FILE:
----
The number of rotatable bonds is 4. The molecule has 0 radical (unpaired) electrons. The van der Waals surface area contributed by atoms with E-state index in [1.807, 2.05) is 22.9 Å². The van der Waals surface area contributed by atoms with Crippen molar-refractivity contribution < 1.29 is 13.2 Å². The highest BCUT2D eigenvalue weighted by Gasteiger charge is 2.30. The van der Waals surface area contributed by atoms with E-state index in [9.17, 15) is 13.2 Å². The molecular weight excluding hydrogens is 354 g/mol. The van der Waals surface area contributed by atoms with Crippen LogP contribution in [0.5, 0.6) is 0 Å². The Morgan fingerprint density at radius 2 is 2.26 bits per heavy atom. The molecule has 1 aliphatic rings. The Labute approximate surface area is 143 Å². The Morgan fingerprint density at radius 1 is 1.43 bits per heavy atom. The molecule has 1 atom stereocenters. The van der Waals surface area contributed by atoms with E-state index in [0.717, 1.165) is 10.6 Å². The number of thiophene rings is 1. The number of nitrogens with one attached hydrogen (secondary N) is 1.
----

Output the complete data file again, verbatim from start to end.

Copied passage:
The number of rotatable bonds is 4. The molecule has 0 radical (unpaired) electrons. The van der Waals surface area contributed by atoms with E-state index in [1.807, 2.05) is 22.9 Å². The van der Waals surface area contributed by atoms with Crippen molar-refractivity contribution < 1.29 is 13.2 Å². The highest BCUT2D eigenvalue weighted by Gasteiger charge is 2.30. The van der Waals surface area contributed by atoms with E-state index in [9.17, 15) is 13.2 Å². The molecular weight excluding hydrogens is 354 g/mol. The van der Waals surface area contributed by atoms with Crippen LogP contribution in [0.5, 0.6) is 0 Å². The Morgan fingerprint density at radius 2 is 2.26 bits per heavy atom. The molecule has 1 aliphatic rings. The Labute approximate surface area is 143 Å². The Morgan fingerprint density at radius 1 is 1.43 bits per heavy atom. The molecule has 1 atom stereocenters. The van der Waals surface area contributed by atoms with E-state index in [0.717, 1.165) is 10.6 Å². The number of thiophene rings is 1. The number of nitrogens with one attached hydrogen (secondary N) is 1.